The gist of the James Harden vs. Daryl Morey and the Philadelphia 76ers case is this: Harden believes he was promised a long-term, big-money deal when he agreed to a lesser contract last summer to afford the Sixers the opportunity to round out their roster, namely by signing PJ Tucker. Harden did not get that deal.
Instead, he exercised his $35.6 million player option for this season with, in his eyes, a promise from Morey that he would be traded to the Clippers. Harden has not yet gotten that trade. It’s been reported that it was the Clippers, in fact, who initially pulled out of the talks. Morey wanted a reasonable return for Harden, which the Clippers deemed unreasonable for an aging star who once again went in the tank in the biggest playoff moments last season.
These trade talks are reportedly back on between Philadelphia and the Clippers, but for now, Harden is still a 76er. He’s in training camp. Hasn’t caused too much of a stir yet. He doesn’t appear to be out of shape. He’s working hard. But he still clearly wants out. On Friday, he spoke on the situation, taking no blame, as usual, for his part in what is now the third fallout he’s had with his last three teams.
“This is definitely a difficult time,” Harden said. “But for me, it’s just trusting the people that you’ve known over a decade. When I got traded [to Philadelphia], my whole thing was, I wanted to retire [as] a Sixer. … I wanted to be here and retire a Sixer. And the front office didn’t have that in their future plans.
“It’s literally out of my control,” Harden continued. “It’s something that I didn’t want to happen, being in this position. But I’ve got to make a decision for my family. This is a business. It’s just as simple as that. I come here today, and I work my butt off, and do the things necessary as a professional as I would do and as I’ve been doing for 15 years.”
Couple things here. First, when Harden says, “this is a business,” he’s right, and business works both ways. The Sixers are doing what’s right for their business, not what’s right for James Harden, who is not worth the money he thinks he is and, at present, is not valuable enough to command a trade package that Morey and the Sixers believe will keep them in contention.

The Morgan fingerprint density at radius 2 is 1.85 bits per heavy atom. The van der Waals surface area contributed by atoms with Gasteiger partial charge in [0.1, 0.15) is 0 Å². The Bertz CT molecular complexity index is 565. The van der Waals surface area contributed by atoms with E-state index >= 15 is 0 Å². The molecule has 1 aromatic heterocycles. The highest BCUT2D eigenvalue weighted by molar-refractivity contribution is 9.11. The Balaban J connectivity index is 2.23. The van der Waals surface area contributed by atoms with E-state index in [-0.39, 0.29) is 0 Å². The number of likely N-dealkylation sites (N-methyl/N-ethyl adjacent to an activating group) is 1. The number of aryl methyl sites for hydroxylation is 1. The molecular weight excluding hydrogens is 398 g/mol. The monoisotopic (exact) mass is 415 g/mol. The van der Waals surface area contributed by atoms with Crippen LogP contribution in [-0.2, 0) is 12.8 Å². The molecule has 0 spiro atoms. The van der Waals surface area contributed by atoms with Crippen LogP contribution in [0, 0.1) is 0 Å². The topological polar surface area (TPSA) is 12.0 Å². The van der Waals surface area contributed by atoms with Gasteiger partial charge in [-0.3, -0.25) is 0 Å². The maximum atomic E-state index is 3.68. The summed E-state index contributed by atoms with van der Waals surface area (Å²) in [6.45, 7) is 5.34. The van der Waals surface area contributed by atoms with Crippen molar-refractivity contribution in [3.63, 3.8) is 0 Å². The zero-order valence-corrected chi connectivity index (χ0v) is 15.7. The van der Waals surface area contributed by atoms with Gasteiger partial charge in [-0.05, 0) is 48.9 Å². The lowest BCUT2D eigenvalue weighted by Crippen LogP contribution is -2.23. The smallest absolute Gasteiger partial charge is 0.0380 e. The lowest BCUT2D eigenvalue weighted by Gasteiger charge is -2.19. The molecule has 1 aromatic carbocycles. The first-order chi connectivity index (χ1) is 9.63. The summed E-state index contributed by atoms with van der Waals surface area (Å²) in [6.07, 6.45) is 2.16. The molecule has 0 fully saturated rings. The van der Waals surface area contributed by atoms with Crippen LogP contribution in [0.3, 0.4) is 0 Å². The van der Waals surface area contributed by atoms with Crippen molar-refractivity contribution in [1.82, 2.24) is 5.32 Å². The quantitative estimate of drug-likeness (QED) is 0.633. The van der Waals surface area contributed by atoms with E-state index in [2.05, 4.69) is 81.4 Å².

Second, when Harden says, “it’s just trusting the people that you’ve known over a decade,” it’s a pretty thinly veiled shot at Morey, with whom he has indeed shared a long and mostly successful relationship. Harden is, seemingly, putting the onus on Morey to honor that relationship, and the apparent word that Morey gave Harden (which Morey denies), by doing right by Harden and giving him what he wants.
It begs the question: Has Harden always been a man of his word? When he absolutely quit on the Rockets, he was under contract to play in Houston. Last I checked, a contract is pretty synonymous with your word that you’re going to do your best to hold up your end of the deal. Harden only does that when the deal is in his best interest. As soon as he feels it isn’t, he bails. He did it in Houston. He did it in Brooklyn. Now he’s doing it in Philadelphia.
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But sure, he’s just the consummate professional being wronged by the big, bad businessman. Except, he just said it’s a business. Again, that works both ways. Harden doesn’t seem to grasp that. The simple truth is if he wanted out of Philadelphia, he didn’t have to sign that $35.6M player option. He could have become a free agent.
Problem is, of course, nobody was going to pay him what he thinks he’s worth on the open market, either. And the team he wants to go to, the Clippers, didn’t have the cap space to sign him anyway. So it had to be a trade. Harden is trying to squeeze a contract from the Sixers that the market has told him he’s not worth, and when the Sixers were smart enough not to give it to him, he went the trade-demand route because this is the only way he could get to the Clippers, who, in his eyes, could then give him the big, long-term deal he desires once they have his rights.
Sounds great for Harden, doesn’t it? No so much for the Sixers. Which is why, incidentally, he’s still with the Sixers. Which is apparently “out of his control” even though he literally signed a contract he didn’t have to sign to stay with the Sixers. And that about sums it up.